July 11, 2012 at 11:22 pm | Reply
  16. volsocal

    "There's a sense that austerity has gone too far." Both weeks of it?

    July 11, 2012 at 11:57 pm | Reply
  17. volsocal

    Like us, the French will get what they voted for (not that they had a better choice). Tax the rich. Spend, spend, spend. Start buying votes for the next election the first day in office. To heck with tomorrow.

    July 12, 2012 at 12:11 am | Reply
  18. James

    A flat tax rate of about 19% for individuals and corporations will bring in more revenue than the present system. Of course, all tax loop holes should go and personal tax free exemptions should be in place to help lower income families and individuals. Offshore income should not be exempt. Places with flat tax rates are in great financial shape e.g. Hong Kong.

    July 12, 2012 at 1:10 am | Reply
  19. viknat

    Don't ya just love how Liberals want you to pay more taxes to support GSA parties among numerous other pork barrel projects. Better idea get the government to run on a budget and not a credit card

    July 12, 2012 at 8:41 am | Reply
    • Hahahahahahahahahahha

      And just what money does the GOP use on their borrow and spend schemes? Hahahahahahahaha.

      July 12, 2012 at 9:10 am | Reply
      • Steadfast Muslim Jihadist

        aha

        July 13, 2012 at 11:05 pm |
  20. foldzan1

    If a person making 1 million per year is taxed at a 75% rate... how much $$$ does the government get??? The correct answer is NOTHING because no one is going to work for .025¢ on the dollar. They will stop working or move to a country that allows them to pursue their dreams.

    July 12, 2012 at 9:11 am | Reply
    • justagurlinseattle

      foldzan1
      If a person making 1 million per year is taxed at a 75% rate... how much $$$ does the government get??? The correct answer is NOTHING because no one is going to work for .025¢ on the dollar. They will stop working or move to a country that allows them to pursue their dreams.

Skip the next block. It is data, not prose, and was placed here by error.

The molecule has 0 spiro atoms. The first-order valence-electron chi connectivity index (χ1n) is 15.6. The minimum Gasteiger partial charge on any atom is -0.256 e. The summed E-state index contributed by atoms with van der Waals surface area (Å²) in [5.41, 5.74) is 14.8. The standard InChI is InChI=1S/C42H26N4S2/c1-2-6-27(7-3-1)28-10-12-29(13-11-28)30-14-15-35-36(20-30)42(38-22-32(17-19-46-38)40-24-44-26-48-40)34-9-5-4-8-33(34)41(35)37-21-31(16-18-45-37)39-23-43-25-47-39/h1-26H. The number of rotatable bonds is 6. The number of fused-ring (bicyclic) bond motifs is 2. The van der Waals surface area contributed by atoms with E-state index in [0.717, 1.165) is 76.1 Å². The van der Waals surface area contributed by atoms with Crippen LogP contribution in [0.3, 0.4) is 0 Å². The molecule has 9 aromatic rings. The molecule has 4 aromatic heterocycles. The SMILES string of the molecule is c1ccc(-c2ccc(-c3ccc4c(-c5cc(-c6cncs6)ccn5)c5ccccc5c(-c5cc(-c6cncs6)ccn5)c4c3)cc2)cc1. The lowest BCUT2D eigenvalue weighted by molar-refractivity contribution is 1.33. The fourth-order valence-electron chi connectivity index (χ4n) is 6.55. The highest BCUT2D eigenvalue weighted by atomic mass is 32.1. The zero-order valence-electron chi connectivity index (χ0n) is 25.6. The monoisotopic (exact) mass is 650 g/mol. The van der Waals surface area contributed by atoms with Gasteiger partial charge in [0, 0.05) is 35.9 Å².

-------------------------–

      are you REALLY that ignorant????

      let me simplify this for you....

      If somebody is making € 1. Million Euros.... they are taxed at the same rate they were taxed before....
      if that somebody make €1.Million and 1 euro... meaning they make € 1. more.... they will ONLY be taxed on that ADDITIONAL Euro.... NOT all of the Earnings will be taxed at 75%... only earning OVER the 1 million mark....

      also... may I point out, that had that person making a Million Euros... had they NOT been in France.... they most likely would not have had the same success.... just look at all of the LOW tax countries.... they don't seem to be churning out a bunch of millionaires and billionaires, or any inventors for that matter......

      lastly.... People will NOT leave FRANCE to avoid these taxes.... that is just silly....

      and as far as USA Millionaires leaving to avoid taxes.... well, the USA taxes EXPATS.... even if you become a citizen of another country.... the USA still taxes you.... so, renouncing citizenship to avoid taxes will not work....

      also... some of you millionaires out there sure think a LOT of yourselves..... YOU think you would have had the same success had you been in a different country such as Mexico???? or The Democratic Republic of Congo????

      Most people with success got that success because of WHERE they were and how hard they worked.... NOT ONLY because of how hard they worked....
      like I said.... Had you been in a different country.... you would NOT have had the same success....

      my household is in a top tax bracket in Sweden.... we pay 55% in taxes.... We don't mind this for a few reasons... we have enough money... we live in a SAFE Environment.... and because others at the bottom are not in as bad of shape.... we we have less social unrest..... when EVERYBODY is doing well... then it makes for a safer country to live in....

      I'm glad that NOBODY in Sweden will lose their home over a catastrophic illness..... People in the USA can say the same...

      lastly.... people that are not paying taxes... this is because they are not making enough money.... they are not being paid enough.... had they been paid better... they would be paying taxes.... this is because so many companies these days pay lower wages.... so, in reality, we are subsidizing LOW wages for the corporations and companies....

      back in the 80's CEOs made about 30 times what the average worker made....